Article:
Shares of C.R. Bard (BCR) offer little appeal at the moment, despite announcing a nice strategic deal to bolster its surgical specialties capabilities.
While the deal looks nice, it hardly makes a dent into Bard's operations. The high current valuation, accompanied with uncertainty regarding litigation cases, makes me hesitant to invest while shares are trading near all time highs.
C.R. Bard announced that it has entered into a definitive agreement to acquire privately-held Medafor. C.R. Bard will pay some $200 million for the developer and supplier of plant based hemostatic agents. The company will pay potentially $80 million more if Medafor meets specified revenue milestones through June of 2015.
The deal should boost Bard's surgical specialties within the Davol subsidiary of the firm. Medafor currently markets Arista MPH Hemostat, which is an adjunctive hemostatic agent to control bleeding when conventional means are ineffective.
Besides Arista, Medafor has a range of other products in the pipeline which will expand the use of the clinically proven hemostat to control bleeding. Surgical hemostats are used to control bleedings during operations, giving the surgeon greater visibility, and reduce complications after the operation.
The deal will add some 1% in revenue growth for 2014, which implies annual sales of Medafor could be around $30 million. This means C.R. Bard would be happy to pay 6.7 times annual revenues for the firm. The deal will result in a few cents dilution to 2013's adjusted earnings per share and be neutral to earnings per share in 2014.
The deal has been unanimously approved by the board of directors of both companies and is expected to close later this year. The deal is subject to shareholder approval by Medafor's shareholders, normal closing conditions and regulatory approval.
C.R. Bard ended its second quarter with $859 million in cash and equivalents. The company operates with $1.48 billion in total debt for a modest net debt position of around $600 million.
Revenues for the first six months of the year came in at $1.50 billion, up 1.9% on the year before. The company reported a $70.9 million loss compared to last year's profits of $272.6 million. The losses are largely explained by $292.4 million pre-tax charges for product liability matters and other litigation matters.
At this rate, annual revenues could come in around $3.0 billion while adjusted net earnings would be around $500 million.
Trading around $113 per share, the market values C.R. Bard at $9.0 billion. This values the firm's operations at 3.0 times annual revenues and roughly 18 times annual earnings.
C.R. Bard pays a quarterly dividend of $0.21 per share, for a annual dividend yield of merely 0.7%.
Some Historical Perspective
Over the past decade, shares of C.R. Bard have nearly tripled. Shares have steadily risen from $40 in 2003 to all time highs of $117 in recent weeks. After a modest correction, shares are now exchanging hands at $113 per share.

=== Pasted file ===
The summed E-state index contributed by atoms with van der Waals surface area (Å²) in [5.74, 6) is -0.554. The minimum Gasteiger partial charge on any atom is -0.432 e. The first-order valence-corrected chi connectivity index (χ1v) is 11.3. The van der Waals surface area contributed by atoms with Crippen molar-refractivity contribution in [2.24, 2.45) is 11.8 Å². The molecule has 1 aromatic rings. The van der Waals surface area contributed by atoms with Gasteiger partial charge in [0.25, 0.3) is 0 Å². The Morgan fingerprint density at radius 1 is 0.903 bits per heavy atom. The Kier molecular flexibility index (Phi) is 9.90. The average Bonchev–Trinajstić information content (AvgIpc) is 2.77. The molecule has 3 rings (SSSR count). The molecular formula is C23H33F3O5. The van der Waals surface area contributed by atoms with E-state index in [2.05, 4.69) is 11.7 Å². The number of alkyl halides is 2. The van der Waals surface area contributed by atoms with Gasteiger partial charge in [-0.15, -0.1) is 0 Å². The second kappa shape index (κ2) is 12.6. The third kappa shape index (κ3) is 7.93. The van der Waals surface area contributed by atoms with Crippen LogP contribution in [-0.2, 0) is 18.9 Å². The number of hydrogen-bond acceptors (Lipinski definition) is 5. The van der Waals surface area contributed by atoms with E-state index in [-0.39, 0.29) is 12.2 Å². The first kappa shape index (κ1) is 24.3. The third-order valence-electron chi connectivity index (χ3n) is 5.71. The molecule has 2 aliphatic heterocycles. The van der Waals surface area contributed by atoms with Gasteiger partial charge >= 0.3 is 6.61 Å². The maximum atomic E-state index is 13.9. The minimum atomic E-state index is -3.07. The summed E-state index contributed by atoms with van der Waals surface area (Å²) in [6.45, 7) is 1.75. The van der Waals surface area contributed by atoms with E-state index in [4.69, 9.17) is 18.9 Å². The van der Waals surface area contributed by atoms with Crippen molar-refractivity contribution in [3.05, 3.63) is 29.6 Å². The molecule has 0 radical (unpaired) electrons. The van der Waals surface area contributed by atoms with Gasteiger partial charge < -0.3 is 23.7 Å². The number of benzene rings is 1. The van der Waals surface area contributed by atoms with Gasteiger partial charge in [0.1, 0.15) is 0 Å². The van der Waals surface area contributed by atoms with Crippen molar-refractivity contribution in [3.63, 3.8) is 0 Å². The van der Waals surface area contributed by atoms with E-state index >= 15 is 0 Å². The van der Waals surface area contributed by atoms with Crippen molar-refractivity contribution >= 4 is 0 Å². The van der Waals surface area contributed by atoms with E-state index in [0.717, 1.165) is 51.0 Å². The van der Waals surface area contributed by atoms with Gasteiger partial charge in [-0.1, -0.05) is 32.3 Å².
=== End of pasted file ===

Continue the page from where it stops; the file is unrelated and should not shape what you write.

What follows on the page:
Between 2009 and 2012, C.R. Bard has increased its annual revenues by a cumulative 17% to $2.96 billion. Net earnings rose by 15% to $540 million in the meantime. Earnings per share have grown much faster after Bard retired a quarter of its share base outstanding over the time period.
Investors in C.R. Bard could use some good news for a change.
Shareholders first had to deal with the large second quarter loss on the back of litigation provisions, among others. Last week, the company was ordered to pay a woman $2 million as the company hid flaws of its vaginal-mesh implants, according to a jury. This might be just the start as Bard faces some 8,000 other claims from women over its Avaulta devices.
The good news is obviously the strategic and nice addition of Medafor. Executives at Bard stress that the acquisition of Medafor makes perfect sense as the company operates in a growing global market, currently totaling $1.4 billion per year. With the proprietary technology platform and increased resources, Bard hopes to gain market share and boost sales of Medafor's products.
Unfortunately, how nice the deal might be, it hardly makes a dent in Bard's current operations. I'm not really impressed with the operational growth of the company, although share buybacks have boosted earnings per share recently. The resulting earnings per share growth has been underlying the strong performance of Bard's shares in recent years.
Trading around 18 times normalized earnings, excluding the large litigation provisions, and paying out a mere 0.7% dividend yield, I see little appeal.
While the provisions might prove to be adequate, there are always downside risks with litigation matters and I don't think the current valuation is appealing enough. With shares trading near all time highs the margin of safety ahead of possible bad news is simply not large enough.